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Advertising - Qualified Perceptions
So, there's this Skymall magazine on airplanes, that tries to sell you things from all sorts of other catalogs. Being a compulsive reader of things, I tend to read it. Some of the things that they're selling, though - have they no shame?

harrock was appalled by the combination iPod dock-with-speakers / toilet paper holder. And I can sympathize with that. But I was most appalled by this one, sufficiently so to write it down for later:
"Wouldn't a rejuvenated fresh complexion be worth a simple application once an evening for just one month? The Wrinkle Terminator creates a well-rested, fresh face without the embarrassing pulled look of a face lift. Here's the research behind it: Wrinkled and flabby skin lacks what dermatologists call "The S Complex Gene." Via a "copy sound wave," this gene can now be restored, simply and electronically. Using your every day facial cream and an electronic copy sound wave function adjusted to your own body chemistry, Wrinkle Terminator produces beautiful results in just one week, but even deep wrinkles and creases will disappear with 30 days of regular use.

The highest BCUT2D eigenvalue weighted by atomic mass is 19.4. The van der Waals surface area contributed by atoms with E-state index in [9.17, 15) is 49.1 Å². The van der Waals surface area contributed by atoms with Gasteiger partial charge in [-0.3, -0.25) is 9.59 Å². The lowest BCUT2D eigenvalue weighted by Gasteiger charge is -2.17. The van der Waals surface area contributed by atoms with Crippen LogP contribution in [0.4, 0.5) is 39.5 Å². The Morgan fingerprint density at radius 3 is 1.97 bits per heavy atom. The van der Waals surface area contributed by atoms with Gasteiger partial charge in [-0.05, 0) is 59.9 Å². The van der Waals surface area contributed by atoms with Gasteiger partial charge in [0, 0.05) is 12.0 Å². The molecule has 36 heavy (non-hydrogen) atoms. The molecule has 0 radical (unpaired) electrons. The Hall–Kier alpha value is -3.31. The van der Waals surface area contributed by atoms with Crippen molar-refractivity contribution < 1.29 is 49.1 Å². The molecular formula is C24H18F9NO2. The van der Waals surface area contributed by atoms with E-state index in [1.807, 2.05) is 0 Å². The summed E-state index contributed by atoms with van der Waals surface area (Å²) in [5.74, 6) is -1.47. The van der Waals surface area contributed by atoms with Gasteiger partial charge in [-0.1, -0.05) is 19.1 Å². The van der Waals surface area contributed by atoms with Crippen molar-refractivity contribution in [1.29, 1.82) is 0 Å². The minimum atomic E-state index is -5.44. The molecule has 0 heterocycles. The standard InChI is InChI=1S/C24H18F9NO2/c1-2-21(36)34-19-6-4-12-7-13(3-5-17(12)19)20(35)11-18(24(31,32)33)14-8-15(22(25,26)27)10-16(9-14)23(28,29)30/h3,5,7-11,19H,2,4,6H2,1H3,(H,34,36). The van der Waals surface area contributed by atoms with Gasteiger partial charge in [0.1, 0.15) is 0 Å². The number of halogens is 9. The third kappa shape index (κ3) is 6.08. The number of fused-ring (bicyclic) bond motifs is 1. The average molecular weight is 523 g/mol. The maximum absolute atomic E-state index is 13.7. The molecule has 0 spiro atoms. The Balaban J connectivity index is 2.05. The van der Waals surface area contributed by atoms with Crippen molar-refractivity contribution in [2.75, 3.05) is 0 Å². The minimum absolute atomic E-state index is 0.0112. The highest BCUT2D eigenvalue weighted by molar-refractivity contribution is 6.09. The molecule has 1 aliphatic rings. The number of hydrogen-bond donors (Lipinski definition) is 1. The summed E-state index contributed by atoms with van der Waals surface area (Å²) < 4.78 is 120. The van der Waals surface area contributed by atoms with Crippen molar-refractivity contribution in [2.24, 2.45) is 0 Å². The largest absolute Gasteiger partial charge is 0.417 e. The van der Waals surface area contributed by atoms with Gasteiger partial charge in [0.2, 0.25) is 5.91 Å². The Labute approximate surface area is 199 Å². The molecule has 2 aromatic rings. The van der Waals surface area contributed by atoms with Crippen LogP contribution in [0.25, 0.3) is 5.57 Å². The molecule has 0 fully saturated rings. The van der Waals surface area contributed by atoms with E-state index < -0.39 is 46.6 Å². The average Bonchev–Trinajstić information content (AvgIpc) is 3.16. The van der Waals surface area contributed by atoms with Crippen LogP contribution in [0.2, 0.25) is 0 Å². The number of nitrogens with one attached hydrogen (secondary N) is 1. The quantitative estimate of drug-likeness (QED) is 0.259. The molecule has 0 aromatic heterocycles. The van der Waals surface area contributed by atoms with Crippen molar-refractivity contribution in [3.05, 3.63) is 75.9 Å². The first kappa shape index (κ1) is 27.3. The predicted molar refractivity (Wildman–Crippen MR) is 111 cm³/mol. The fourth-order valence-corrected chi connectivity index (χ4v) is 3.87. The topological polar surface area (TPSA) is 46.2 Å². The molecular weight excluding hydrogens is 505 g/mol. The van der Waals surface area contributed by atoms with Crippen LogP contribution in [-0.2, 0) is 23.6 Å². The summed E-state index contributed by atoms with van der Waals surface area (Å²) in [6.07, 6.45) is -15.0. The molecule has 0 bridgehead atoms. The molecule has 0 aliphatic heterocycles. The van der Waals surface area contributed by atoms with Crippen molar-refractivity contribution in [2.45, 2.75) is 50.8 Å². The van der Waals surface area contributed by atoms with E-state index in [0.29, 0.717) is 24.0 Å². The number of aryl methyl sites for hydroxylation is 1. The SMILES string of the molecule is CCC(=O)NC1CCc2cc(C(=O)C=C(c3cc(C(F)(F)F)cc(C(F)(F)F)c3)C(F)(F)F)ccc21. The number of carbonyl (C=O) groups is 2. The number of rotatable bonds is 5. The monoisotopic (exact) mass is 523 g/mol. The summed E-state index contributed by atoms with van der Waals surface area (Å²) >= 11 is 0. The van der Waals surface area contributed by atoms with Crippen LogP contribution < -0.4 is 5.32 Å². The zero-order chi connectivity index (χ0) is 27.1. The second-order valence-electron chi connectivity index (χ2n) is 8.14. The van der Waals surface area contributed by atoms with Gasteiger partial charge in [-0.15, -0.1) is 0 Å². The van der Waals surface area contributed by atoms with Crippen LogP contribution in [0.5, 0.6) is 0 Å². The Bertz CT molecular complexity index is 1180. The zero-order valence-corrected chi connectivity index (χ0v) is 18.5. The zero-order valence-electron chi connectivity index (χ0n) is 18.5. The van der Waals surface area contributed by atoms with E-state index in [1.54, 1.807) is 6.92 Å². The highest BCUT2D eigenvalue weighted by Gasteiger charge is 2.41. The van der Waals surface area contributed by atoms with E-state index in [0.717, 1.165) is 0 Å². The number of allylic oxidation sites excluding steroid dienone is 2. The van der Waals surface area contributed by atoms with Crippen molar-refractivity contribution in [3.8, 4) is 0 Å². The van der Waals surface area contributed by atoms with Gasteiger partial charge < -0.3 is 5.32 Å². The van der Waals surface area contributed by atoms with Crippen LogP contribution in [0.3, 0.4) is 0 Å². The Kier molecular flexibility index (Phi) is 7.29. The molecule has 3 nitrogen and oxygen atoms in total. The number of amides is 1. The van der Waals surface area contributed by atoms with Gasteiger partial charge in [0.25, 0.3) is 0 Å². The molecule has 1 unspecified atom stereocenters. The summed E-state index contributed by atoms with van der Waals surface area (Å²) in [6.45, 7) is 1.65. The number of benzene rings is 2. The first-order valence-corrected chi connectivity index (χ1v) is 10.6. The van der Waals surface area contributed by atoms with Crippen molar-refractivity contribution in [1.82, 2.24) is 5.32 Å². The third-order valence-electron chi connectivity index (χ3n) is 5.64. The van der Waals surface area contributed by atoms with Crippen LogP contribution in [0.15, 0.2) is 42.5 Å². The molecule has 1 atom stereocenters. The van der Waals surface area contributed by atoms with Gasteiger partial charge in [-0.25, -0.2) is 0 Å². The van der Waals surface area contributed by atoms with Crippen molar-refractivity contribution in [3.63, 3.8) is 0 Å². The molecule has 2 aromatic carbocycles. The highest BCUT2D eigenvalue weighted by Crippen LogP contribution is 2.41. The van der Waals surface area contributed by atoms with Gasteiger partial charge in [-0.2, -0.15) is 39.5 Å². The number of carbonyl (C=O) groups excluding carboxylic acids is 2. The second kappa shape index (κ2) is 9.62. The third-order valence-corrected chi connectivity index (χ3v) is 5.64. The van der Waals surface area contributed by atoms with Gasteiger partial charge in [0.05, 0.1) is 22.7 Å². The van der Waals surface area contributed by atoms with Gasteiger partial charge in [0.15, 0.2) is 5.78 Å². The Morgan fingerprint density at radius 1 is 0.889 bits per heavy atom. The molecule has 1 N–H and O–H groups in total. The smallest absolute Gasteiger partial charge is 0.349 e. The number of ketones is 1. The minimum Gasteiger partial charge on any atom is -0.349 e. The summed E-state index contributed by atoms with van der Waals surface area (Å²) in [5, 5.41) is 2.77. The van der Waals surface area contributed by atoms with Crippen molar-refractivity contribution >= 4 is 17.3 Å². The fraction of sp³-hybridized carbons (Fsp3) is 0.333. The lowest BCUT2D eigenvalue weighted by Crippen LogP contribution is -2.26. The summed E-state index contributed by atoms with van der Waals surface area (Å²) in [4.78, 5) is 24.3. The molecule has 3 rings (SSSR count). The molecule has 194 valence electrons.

I'm not sure why this bothers me more than ads for magnetized bracelets to enhance your golf game, or advertisements for shampoo which focus on the amino acids for your hair to eat, or "power conditioners" for your stereo, but it does. Are there levels of outright falsehood that are worse than others? It seems like once you get to patently untrue, it all ought to be the same...

Current Mood: angry appalled

10 comments or Leave a comment
mjperson From: mjperson Date: December 28th, 2006 03:54 pm (UTC) (Link)
Nah, you always get extra bothered by talk about genes. Ooh! The "We'll do something to his genes, and then he'll get younger, and all will be well." plot in sci-fi always breaks you, for instance...

Just like I always get extra bothered by physics-y madness...

I never buy perpetual motion machines, you never buy amino acid hair booster...
firstfrost From: firstfrost Date: December 28th, 2006 03:58 pm (UTC) (Link)
That wrinkly skin is caused by the lack of an S Complex Gene only brings me to normal levels of "Bah!". It's the use of a "copy sound wave" to transport the gene in your facial cream that sends me to new levels of spluttering outrage.

But yeah, part of me is still a biologist at heart. :)
(Why didn't we use copy sound waves for all our transfection experiments!)
kirisutogomen From: kirisutogomen Date: December 28th, 2006 05:29 pm (UTC) (Link)
Would you have been mollified if the text had included something explaining how the copy sound waves were tuned to the resonant frequency of the deactivated nucleotide sequence?

Or would that have been just as bad, maybe worse? How about if they had been selling a facial cream full of shiny new copies of the S Complex Gene that got stuffed into your skin cells?

Did you buy the Skymall crossword puzzle? I'm curious to see if it works.
firstfrost From: firstfrost Date: December 28th, 2006 05:34 pm (UTC) (Link)